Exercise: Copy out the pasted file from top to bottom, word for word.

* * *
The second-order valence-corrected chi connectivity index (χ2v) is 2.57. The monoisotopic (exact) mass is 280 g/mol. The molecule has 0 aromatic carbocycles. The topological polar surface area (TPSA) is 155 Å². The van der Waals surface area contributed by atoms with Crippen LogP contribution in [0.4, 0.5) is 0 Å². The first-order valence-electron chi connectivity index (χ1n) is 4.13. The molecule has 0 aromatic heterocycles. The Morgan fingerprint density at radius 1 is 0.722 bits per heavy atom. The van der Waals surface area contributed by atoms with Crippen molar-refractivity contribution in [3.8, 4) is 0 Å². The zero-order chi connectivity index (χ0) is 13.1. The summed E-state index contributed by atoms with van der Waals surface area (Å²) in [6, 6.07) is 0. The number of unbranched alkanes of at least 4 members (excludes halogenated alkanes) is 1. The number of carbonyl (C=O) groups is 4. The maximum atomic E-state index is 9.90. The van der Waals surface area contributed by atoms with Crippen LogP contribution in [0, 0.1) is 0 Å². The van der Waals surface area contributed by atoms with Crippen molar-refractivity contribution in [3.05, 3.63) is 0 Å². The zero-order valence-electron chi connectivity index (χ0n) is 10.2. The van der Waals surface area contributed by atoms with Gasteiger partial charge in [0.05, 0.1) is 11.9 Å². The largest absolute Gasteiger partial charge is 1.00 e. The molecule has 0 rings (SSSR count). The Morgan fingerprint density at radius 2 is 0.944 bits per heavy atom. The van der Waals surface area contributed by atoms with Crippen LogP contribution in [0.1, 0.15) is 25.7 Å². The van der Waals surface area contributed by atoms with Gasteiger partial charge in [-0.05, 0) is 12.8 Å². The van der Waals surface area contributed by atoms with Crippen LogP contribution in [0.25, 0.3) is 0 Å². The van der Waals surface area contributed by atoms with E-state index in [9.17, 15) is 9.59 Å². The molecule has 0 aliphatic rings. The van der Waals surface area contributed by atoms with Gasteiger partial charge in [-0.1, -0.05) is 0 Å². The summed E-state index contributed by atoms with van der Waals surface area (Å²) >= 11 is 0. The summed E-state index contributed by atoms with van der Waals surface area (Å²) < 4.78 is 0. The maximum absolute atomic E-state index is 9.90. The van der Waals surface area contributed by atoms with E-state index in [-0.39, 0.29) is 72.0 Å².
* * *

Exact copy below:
The second-order valence-corrected chi connectivity index (χ2v) is 2.57. The monoisotopic (exact) mass is 280 g/mol. The molecule has 0 aromatic carbocycles. The topological polar surface area (TPSA) is 155 Å². The van der Waals surface area contributed by atoms with Crippen LogP contribution in [0.4, 0.5) is 0 Å². The first-order valence-electron chi connectivity index (χ1n) is 4.13. The molecule has 0 aromatic heterocycles. The Morgan fingerprint density at radius 1 is 0.722 bits per heavy atom. The van der Waals surface area contributed by atoms with Crippen molar-refractivity contribution in [3.8, 4) is 0 Å². The zero-order chi connectivity index (χ0) is 13.1. The summed E-state index contributed by atoms with van der Waals surface area (Å²) in [6, 6.07) is 0. The number of unbranched alkanes of at least 4 members (excludes halogenated alkanes) is 1. The number of carbonyl (C=O) groups is 4. The maximum atomic E-state index is 9.90. The van der Waals surface area contributed by atoms with Crippen LogP contribution in [0, 0.1) is 0 Å². The van der Waals surface area contributed by atoms with Crippen molar-refractivity contribution in [3.05, 3.63) is 0 Å². The zero-order valence-electron chi connectivity index (χ0n) is 10.2. The van der Waals surface area contributed by atoms with Gasteiger partial charge in [0.05, 0.1) is 11.9 Å². The largest absolute Gasteiger partial charge is 1.00 e. The molecule has 0 rings (SSSR count). The Morgan fingerprint density at radius 2 is 0.944 bits per heavy atom. The van der Waals surface area contributed by atoms with Crippen LogP contribution in [0.1, 0.15) is 25.7 Å². The van der Waals surface area contributed by atoms with Gasteiger partial charge in [-0.05, 0) is 12.8 Å². The van der Waals surface area contributed by atoms with Crippen LogP contribution in [0.25, 0.3) is 0 Å². The van der Waals surface area contributed by atoms with E-state index in [9.17, 15) is 9.59 Å². The molecule has 0 aliphatic rings. The van der Waals surface area contributed by atoms with Gasteiger partial charge in [-0.1, -0.05) is 0 Å². The summed E-state index contributed by atoms with van der Waals surface area (Å²) >= 11 is 0. The summed E-state index contributed by atoms with van der Waals surface area (Å²) < 4.78 is 0. The maximum absolute atomic E-state index is 9.90. The van der Waals surface area contributed by atoms with E-state index in [-0.39, 0.29) is 72.0 Å².